Can You Be The Notary OnYour Own Deals? - Posted by Lee (TX)
Posted by Lee (TX) on February 07, 2002 at 15:06:21:
( Opps! I posted this question on the Main News Group, but I guess I should have posted it here instead. )
I was wondering about how to do this correctly in Texas, but the concepts probably apply for most areas.
Specifically, can you notarize the signatures of the sellers when they sign a deed over to your corporation, if you are the person who negotiated the deal?
Many of the “Subject to” deals I seem to get are always closed late at night at the seller’s kitchen table. If we reach an agreement, they are ready to sign a deed and a power of attorney right then. Sometimes they cool off and change their minds (Seller’s Remorse) if we have to wait until the next day to get the documents signed before a notary public. You really do have to strike when the iron is hot.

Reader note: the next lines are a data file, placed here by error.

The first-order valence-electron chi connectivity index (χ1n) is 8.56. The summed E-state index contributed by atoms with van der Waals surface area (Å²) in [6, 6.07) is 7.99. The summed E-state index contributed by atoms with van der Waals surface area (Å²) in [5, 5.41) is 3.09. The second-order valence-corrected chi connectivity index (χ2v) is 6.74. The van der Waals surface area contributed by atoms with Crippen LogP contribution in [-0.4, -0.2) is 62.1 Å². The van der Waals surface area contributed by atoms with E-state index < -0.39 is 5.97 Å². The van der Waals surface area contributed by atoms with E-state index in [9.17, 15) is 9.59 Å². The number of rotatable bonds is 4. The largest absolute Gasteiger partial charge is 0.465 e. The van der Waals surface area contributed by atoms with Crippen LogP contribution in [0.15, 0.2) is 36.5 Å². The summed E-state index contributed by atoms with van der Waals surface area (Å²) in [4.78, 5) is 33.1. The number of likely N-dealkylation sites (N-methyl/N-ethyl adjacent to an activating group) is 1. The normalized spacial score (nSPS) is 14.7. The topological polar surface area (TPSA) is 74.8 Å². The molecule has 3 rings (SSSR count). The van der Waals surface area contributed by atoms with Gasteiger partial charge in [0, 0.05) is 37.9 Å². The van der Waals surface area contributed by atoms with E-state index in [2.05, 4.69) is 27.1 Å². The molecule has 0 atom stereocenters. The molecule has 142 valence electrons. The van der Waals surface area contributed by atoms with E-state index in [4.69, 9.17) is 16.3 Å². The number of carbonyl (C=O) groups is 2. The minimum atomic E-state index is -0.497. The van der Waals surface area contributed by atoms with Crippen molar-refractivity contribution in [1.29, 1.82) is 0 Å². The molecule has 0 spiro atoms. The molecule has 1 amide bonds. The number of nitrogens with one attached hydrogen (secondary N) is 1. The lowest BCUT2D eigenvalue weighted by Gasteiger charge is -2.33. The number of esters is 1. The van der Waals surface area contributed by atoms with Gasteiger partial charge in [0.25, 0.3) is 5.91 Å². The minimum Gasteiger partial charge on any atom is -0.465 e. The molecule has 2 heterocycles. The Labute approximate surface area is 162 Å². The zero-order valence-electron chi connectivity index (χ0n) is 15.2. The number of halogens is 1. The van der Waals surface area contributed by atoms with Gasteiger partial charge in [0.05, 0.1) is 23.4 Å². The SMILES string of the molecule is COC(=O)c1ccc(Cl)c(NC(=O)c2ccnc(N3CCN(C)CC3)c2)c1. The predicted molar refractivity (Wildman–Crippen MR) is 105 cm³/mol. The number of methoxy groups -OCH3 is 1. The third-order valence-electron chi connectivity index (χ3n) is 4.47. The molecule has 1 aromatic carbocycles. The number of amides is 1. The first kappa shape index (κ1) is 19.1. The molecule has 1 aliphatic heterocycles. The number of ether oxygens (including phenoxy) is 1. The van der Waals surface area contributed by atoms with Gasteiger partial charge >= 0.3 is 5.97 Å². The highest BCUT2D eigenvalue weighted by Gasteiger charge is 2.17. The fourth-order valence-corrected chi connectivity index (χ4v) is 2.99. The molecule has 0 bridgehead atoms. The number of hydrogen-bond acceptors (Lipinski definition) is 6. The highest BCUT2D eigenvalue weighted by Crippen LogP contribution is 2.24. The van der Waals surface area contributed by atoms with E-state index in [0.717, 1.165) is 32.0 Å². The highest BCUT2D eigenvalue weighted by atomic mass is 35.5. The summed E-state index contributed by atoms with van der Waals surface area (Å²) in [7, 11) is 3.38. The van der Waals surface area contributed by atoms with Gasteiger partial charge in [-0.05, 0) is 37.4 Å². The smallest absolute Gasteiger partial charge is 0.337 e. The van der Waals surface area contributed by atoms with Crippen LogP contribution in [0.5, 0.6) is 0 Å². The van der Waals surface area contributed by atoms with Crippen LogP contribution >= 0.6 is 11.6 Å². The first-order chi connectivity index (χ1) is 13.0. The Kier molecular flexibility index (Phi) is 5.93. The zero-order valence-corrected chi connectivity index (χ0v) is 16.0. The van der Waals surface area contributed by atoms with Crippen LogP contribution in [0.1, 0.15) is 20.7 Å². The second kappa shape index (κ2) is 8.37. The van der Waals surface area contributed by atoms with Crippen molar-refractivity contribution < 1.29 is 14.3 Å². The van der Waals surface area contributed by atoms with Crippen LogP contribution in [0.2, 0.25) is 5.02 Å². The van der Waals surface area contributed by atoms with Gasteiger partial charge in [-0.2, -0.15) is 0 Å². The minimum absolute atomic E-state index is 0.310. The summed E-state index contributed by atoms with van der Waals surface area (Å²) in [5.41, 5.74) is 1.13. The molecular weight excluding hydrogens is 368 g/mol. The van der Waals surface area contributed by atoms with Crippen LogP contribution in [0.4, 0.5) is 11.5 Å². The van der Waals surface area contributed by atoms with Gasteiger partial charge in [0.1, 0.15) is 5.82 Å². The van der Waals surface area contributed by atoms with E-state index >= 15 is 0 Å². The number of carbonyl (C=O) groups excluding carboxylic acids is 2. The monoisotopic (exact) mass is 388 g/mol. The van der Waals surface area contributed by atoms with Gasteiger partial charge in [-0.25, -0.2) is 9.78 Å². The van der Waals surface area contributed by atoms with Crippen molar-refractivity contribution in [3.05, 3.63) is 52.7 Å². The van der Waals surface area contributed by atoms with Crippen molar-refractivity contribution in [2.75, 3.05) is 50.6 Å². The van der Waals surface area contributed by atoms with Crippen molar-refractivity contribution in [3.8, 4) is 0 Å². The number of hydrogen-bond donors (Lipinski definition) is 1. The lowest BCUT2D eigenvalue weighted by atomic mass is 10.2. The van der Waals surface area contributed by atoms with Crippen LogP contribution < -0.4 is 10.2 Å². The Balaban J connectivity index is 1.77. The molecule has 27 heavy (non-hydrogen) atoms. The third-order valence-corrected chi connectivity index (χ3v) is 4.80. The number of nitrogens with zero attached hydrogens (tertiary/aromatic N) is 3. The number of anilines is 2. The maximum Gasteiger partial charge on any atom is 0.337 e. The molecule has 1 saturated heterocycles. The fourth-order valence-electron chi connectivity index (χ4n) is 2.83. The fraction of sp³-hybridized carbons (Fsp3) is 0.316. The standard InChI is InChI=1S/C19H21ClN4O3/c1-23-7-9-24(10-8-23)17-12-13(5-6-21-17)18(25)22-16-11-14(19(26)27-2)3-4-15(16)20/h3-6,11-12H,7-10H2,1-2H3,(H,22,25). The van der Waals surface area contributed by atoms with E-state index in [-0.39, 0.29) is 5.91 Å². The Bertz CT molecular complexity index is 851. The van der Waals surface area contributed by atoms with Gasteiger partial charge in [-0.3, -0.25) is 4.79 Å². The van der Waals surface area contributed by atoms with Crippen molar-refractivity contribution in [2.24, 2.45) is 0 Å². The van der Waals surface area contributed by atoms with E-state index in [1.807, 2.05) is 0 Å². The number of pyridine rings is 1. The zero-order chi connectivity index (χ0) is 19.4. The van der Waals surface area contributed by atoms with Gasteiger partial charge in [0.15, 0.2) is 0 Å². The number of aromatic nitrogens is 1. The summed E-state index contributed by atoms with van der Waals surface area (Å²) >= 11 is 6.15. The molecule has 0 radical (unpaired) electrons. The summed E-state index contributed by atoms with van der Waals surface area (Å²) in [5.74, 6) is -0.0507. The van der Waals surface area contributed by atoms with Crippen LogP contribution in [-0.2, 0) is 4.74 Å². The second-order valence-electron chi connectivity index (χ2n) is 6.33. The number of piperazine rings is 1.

I know that some people say to keep a list of notaries who will travel to where you are at any time of the day or night for a fee. I have done this sometimes, but it always seems rather awkward waiting for them to come. I have even negotiated myself right out of a deal while waiting for the notary because I kept talking about it after the sellers had already agreed to my terms. Big mistake. After they say yes, stop negotiating and sign it up!
Anyway, can you act as the notary on these kinds of deals if you are not personally the grantee on the deed? Is it prohibited for your corporation to be the grantee and you notarize the sellers’ signatures?
Is there a better structure to use for this kind of situation?
Thanks in advance for any information and advice you folks might have on this subject!